TOKYO — A delegation from the U.S. Meat Export Federation recently traveled to Japan to promote U.S. meat interests and talk to Japanese importers and meat industry officials about building market share and interest for U.S. grain-fed beef and pork.
Dan Halstrom, USMEF president and CEO, discussed what the U.S. delegation was seeing and hearing about U.S. beef and pork in Japan during a conference call.
Do you have any additional information on Japan importing more U.S. corn, as was mentioned by President Donald Trump during his press conference with Prime Minister Shinzo Abe?
“I think we heard the same information. I don’t think we heard anything specific on corn, but we are hopeful because we are hearing the same reports in the press that there could be a deal done on corn, but I don’t think we’ve heard anything specific in the few days that we’ve been here.”
Are you hearing what a timeline would look like before you get a final agreement and the duties on U.S. beef and pork actually come down?
“I think it’s probably premature to speculate on what the timeline is. Of course, we hope it’s sooner rather than later, and I think that’s the hope of everyone over here. The planning that we are doing all has the same question mark. We are not sure exactly when we will be able to implement it, but we are hoping it is sooner rather than later.”
What do the steps to regain lost market share look like?
“I think the key point here is we have commitments from our major funding sources, both checkoffs, as well as some of our government revenue, for this very purpose — to be ready, when we are on a level playing field in Japan, to regain some of that lost share.
“Specifically, the sector we are most interested in is the chilled segment, the table meat market that goes out chilled, which spreads across many sectors, but I would say the national retail sector and the regional retail sector are the two sectors that the chilled table meat product would go most into, on both beef and pork. That would probably be the first areas we are focused on.”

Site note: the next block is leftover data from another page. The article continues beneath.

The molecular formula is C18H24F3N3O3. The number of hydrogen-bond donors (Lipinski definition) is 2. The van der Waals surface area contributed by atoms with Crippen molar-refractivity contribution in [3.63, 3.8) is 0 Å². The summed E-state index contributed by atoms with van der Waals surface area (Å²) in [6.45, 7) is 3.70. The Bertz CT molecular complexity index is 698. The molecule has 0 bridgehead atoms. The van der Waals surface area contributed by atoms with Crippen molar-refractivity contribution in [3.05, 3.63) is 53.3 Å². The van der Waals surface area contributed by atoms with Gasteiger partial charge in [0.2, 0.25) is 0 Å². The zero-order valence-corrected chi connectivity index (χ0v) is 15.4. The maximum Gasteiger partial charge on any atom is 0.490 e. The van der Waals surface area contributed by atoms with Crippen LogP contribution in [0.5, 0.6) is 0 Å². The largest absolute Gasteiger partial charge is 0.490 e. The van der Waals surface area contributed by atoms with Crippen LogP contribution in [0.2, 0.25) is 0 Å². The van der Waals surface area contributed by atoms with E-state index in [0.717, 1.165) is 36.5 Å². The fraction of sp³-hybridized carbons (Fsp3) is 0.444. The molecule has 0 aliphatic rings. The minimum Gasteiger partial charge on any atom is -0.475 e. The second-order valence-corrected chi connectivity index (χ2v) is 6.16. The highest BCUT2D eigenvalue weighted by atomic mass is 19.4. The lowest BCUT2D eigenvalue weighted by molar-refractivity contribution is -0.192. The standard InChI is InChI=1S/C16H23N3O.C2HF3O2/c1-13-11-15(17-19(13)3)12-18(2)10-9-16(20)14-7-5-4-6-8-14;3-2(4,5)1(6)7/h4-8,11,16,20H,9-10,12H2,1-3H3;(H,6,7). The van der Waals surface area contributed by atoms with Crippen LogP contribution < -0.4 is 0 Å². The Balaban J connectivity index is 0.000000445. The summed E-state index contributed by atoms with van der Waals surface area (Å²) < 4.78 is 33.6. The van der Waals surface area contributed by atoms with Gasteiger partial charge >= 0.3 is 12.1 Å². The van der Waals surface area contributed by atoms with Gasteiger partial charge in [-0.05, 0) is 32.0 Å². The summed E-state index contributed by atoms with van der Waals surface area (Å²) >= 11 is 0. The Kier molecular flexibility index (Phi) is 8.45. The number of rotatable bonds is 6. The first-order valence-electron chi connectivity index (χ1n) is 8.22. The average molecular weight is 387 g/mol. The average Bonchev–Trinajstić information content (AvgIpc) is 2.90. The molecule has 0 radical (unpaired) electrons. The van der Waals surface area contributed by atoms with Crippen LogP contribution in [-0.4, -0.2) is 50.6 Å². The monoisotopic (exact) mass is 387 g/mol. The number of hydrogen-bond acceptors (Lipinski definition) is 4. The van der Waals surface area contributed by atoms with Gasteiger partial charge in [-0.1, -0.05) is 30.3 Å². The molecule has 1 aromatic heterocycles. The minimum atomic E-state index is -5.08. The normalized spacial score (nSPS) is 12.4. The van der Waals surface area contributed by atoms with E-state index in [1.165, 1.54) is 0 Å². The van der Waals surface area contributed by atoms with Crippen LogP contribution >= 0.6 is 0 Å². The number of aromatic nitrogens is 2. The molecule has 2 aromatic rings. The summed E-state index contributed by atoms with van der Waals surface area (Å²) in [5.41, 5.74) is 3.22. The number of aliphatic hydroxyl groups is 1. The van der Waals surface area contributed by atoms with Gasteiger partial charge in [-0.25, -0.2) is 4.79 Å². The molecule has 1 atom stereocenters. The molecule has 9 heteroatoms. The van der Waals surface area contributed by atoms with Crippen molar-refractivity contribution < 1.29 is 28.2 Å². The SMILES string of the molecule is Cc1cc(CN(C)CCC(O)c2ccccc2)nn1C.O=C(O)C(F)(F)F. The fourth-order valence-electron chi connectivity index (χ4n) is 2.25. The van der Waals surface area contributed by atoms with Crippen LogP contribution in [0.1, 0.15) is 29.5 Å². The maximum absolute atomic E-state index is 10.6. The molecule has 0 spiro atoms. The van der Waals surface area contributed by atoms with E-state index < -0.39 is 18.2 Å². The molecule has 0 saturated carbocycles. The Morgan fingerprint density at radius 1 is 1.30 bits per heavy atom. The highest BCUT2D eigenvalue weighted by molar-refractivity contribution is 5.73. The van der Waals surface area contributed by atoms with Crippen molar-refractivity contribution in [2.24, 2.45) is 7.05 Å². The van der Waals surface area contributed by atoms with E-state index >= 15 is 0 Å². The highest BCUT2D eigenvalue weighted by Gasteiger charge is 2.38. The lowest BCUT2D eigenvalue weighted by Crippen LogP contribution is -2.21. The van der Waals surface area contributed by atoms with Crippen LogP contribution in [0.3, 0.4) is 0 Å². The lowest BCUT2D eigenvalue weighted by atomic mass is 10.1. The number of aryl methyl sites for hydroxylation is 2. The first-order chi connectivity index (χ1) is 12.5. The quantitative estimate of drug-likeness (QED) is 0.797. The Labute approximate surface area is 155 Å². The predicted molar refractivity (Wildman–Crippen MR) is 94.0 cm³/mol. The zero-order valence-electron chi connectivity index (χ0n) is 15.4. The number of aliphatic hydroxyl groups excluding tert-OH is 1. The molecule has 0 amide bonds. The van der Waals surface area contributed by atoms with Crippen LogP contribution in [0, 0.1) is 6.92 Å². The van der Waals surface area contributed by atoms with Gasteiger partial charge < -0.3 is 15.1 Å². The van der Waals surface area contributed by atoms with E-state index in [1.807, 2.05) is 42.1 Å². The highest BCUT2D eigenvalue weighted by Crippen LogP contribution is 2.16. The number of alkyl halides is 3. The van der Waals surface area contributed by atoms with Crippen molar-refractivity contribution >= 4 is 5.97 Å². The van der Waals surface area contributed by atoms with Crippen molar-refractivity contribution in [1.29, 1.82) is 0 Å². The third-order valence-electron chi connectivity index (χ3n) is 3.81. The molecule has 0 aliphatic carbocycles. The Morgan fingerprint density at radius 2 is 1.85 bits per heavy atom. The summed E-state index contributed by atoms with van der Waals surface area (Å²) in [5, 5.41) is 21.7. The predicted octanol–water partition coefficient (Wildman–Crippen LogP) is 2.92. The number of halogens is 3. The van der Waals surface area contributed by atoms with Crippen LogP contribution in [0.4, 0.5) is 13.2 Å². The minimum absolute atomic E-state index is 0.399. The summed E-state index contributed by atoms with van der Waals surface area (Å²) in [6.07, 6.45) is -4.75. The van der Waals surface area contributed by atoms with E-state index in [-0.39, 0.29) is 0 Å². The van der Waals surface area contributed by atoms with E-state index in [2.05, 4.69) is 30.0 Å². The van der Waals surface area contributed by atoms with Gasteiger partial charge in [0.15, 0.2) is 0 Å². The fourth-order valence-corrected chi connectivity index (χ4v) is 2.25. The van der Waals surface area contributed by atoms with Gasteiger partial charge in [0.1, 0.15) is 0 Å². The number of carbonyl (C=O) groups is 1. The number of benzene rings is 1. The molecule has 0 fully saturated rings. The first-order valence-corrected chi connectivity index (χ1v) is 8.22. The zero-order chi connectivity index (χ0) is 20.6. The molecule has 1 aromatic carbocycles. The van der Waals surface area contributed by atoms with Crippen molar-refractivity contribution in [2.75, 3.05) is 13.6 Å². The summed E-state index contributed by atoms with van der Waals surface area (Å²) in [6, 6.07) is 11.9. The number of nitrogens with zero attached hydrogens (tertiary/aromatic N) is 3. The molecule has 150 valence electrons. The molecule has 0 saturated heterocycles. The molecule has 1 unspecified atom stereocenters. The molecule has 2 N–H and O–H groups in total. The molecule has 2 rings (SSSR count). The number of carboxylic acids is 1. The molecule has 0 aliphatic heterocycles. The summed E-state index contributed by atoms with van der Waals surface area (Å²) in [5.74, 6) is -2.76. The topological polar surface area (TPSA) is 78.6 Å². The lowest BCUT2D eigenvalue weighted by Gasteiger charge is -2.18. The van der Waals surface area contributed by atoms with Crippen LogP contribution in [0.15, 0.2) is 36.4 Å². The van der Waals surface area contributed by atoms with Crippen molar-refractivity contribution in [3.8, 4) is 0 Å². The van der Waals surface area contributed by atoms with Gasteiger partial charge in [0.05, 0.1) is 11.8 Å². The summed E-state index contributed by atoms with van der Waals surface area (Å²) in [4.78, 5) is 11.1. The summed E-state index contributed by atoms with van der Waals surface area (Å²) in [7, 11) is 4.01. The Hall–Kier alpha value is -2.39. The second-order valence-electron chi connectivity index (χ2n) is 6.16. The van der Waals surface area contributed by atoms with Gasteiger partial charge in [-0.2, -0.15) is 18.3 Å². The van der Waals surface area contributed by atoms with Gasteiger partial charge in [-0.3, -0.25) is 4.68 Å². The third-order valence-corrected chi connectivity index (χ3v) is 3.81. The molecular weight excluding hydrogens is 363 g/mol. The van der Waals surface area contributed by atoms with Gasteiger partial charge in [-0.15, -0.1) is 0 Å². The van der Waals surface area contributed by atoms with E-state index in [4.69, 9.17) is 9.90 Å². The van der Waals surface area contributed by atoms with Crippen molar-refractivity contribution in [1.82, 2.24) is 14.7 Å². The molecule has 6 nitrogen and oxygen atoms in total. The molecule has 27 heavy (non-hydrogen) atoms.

Do you think this agreement will be a springboard to other agreements?
“We hope it could be a springboard for other agreements. Quite frankly, we are focused on just getting the Japan agreement first.”
What is your outlook for beef exports for 2020?
“As far as the outlook for 2020, I think we are very positive in terms of increased growth, on both beef and pork. Our assumption is that sometime in 2020, this agreement will be in place and we will be reaping the benefits.
“In general, the U.S. is very well positioned from a supply standpoint. We have record production of beef and pork, very well positioned to supply some of these shortfalls and increase protein demand around the world, not only in Japan. So, we are feeling pretty positive about 2020 given the current state of the demand situation.”
What kind of dollar figure can you assign to this and what does the Japan deal mean to U.S. cattlemen?
“We’ve seen our exports go a little bit slack, I would say, in terms of performance this year compared to the prior year, which was a record. We are hearing that back from buyers right now is that the 12% price differential in tariff is having an impact.
“Japan has always been price sensitive, 95% of their trade comes from what we would term value cuts, or what we would term underutilized cuts. So, they are price sensitive. I think if we get that differential corrected and we are on a level playing field, I think that puts us in very good shape for next year.”